At some point, WWE want Reigns to beat Lesnar for the Universal Championship. At some point, the Rollins / Ambrose partnership will need to come to an end; whether it be respectfully or in hostile fashion (my preference is the former). At some point, the character arcs Reigns and Rollins have had this last year need resolving. At some point, now that The Shield are back together, Ambrose will need to deal with its second dissolution.

Fit all the pieces together and it seems simple. Make Royal Rumble 2018 special by staging a WrestleMania main event worthy match: Brock Lesnar vs. Roman Reigns for the Universal Championship. Give Reigns the win you want. Bring the Ambrose / Rollins partnership to an end by revisiting the concept of a joint Rumble winner used in 1994, flirted with in 2005; the same manner, incidentally, in which the OVW headliners of Cena and Batista began their journeys to their first WrestleMania main event. Position the Hounds this way at Royal Rumble by dissolving The Shield as a result of egos that fray because of a story that writes itself.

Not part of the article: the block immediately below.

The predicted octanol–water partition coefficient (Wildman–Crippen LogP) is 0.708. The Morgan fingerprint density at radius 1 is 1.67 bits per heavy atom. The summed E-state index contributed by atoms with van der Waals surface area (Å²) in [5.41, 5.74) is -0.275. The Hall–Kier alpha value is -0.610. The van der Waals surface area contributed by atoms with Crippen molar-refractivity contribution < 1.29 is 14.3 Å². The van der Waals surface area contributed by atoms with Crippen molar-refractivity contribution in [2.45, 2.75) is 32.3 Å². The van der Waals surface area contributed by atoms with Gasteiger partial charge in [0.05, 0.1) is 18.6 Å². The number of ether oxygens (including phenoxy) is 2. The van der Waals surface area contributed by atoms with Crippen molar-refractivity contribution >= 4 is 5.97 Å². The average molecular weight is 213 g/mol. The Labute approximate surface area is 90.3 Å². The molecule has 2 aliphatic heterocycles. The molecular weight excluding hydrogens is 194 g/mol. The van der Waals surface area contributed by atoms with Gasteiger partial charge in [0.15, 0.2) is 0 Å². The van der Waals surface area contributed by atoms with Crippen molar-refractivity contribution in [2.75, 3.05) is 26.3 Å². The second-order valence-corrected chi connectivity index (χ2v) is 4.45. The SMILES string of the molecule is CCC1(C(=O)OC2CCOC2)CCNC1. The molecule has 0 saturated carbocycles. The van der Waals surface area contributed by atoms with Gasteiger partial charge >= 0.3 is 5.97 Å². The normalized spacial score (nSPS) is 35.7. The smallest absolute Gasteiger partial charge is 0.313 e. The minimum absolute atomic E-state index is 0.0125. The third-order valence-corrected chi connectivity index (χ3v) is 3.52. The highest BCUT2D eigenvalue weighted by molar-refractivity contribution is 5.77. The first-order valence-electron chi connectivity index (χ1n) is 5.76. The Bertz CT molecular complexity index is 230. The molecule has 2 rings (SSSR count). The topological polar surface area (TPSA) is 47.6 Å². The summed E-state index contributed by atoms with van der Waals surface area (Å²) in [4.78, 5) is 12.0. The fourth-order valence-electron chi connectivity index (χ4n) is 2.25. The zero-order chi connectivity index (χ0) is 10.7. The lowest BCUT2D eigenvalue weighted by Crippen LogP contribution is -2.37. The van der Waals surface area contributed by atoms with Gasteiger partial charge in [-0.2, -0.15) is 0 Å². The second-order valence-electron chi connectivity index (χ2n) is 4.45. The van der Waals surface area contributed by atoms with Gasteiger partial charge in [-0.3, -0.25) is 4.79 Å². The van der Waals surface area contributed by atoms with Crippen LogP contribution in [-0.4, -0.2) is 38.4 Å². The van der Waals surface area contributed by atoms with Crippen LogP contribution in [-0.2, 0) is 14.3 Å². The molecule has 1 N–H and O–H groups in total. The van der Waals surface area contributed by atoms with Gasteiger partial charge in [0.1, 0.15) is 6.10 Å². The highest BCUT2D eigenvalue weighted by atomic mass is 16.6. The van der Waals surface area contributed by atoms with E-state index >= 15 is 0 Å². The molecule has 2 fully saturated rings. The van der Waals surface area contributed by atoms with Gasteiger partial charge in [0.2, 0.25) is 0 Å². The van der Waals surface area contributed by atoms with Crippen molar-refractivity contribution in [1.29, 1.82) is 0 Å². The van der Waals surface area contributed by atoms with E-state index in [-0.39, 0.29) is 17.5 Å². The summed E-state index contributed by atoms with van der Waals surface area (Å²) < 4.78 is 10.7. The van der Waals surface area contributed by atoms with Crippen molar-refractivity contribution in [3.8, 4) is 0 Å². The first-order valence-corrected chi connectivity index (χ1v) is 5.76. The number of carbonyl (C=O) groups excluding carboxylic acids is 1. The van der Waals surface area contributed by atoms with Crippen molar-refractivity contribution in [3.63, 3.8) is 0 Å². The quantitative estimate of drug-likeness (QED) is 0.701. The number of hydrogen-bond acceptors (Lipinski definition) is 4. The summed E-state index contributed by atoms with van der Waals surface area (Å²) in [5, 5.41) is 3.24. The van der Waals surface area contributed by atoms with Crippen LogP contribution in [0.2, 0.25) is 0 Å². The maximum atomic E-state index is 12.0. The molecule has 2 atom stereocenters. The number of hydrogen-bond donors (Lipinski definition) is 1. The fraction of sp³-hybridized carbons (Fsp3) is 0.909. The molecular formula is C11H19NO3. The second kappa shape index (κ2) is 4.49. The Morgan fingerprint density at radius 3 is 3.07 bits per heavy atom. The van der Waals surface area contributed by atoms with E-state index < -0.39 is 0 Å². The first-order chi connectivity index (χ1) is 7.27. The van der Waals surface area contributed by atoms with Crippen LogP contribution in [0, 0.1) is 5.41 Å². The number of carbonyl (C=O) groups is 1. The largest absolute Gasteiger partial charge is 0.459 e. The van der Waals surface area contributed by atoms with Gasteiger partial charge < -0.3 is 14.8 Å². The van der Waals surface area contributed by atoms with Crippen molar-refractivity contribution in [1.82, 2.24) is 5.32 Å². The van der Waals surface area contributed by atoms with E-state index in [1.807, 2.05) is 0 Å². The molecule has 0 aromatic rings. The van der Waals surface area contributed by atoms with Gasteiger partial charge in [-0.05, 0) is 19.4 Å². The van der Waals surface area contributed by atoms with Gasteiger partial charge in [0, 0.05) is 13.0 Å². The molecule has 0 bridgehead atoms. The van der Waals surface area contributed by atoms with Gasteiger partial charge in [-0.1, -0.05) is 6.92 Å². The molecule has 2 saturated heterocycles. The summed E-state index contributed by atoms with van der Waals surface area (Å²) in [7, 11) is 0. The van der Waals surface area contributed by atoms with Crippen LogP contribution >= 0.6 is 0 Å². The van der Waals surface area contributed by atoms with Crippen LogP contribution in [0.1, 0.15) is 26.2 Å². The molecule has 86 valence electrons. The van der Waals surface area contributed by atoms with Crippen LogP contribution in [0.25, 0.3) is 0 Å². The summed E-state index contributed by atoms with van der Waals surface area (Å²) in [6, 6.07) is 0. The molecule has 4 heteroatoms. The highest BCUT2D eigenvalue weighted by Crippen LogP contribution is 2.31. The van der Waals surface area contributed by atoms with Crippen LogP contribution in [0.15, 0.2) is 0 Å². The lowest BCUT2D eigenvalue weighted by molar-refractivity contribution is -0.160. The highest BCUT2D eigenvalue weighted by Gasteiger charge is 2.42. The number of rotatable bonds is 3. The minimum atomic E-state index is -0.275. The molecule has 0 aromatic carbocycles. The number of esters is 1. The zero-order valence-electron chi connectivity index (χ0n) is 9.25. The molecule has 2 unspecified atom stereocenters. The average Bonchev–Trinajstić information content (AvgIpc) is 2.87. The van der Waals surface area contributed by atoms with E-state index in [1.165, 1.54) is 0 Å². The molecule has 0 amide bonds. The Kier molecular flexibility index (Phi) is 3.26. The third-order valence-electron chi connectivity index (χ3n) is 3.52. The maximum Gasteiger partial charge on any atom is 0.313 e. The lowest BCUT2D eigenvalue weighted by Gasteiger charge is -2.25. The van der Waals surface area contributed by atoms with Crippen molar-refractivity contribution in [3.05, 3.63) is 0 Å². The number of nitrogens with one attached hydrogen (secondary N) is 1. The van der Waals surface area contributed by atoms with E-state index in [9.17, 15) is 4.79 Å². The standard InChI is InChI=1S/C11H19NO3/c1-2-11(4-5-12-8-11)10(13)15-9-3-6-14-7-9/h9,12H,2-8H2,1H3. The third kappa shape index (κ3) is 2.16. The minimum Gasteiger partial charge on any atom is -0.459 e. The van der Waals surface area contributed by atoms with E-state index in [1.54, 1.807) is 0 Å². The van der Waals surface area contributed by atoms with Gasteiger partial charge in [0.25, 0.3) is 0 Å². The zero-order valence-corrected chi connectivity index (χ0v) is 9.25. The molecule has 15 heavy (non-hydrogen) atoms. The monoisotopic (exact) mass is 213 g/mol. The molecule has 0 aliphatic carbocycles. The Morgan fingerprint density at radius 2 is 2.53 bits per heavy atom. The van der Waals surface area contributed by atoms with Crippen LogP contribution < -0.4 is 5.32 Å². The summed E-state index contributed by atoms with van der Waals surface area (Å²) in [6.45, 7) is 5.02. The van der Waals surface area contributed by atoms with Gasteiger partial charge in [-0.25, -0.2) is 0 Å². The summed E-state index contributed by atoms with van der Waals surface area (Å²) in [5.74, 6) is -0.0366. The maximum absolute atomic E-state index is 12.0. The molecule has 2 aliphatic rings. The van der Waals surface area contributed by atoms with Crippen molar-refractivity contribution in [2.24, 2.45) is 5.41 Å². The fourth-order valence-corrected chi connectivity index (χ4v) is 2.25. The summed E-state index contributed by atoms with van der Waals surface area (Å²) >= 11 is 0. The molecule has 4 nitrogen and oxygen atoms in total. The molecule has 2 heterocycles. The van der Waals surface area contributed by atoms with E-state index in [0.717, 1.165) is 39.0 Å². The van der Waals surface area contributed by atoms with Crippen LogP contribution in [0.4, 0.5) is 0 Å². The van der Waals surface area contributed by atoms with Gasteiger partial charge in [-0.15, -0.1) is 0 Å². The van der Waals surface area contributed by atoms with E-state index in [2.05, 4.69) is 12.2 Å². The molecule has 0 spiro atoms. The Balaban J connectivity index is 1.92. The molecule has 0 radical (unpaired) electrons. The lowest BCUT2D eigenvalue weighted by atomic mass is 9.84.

I balked, very briefly, at one thing when I watched The Shield’s reunion last night - for the briefest of seconds as Rollins and Ambrose stripped the announce table for the Big Dog, I feared a situation where a Shield reunion became Reigns and Company instead. Silly really; it was only the way it used to happen back in the day.

Except these are not the same three men they were back in the day.

The closer the three come together, the more they will see who they have become in their time apart. Rollins will see Reigns doing what Rollins did before him: surrendering to his baser self as success comes in droves. Rollins will attempt to warn him of the dark place that can lead a man. Reigns won’t listen; Reigns knows what he’s doing. He’s main evented more ‘Manias, won more World titles and beat more legends than either of his brothers. He’ll assert himself, almost as if inherently assuming leadership. It will irk a Rollins unwilling to accept second place, and an Ambrose unwilling to accept anything other than complete equality. As they bicker, The Shield will begin to split and Ambrose will look to his two brothers as the reason for their group’s second dissolution. Events will escalate into a second all-out war.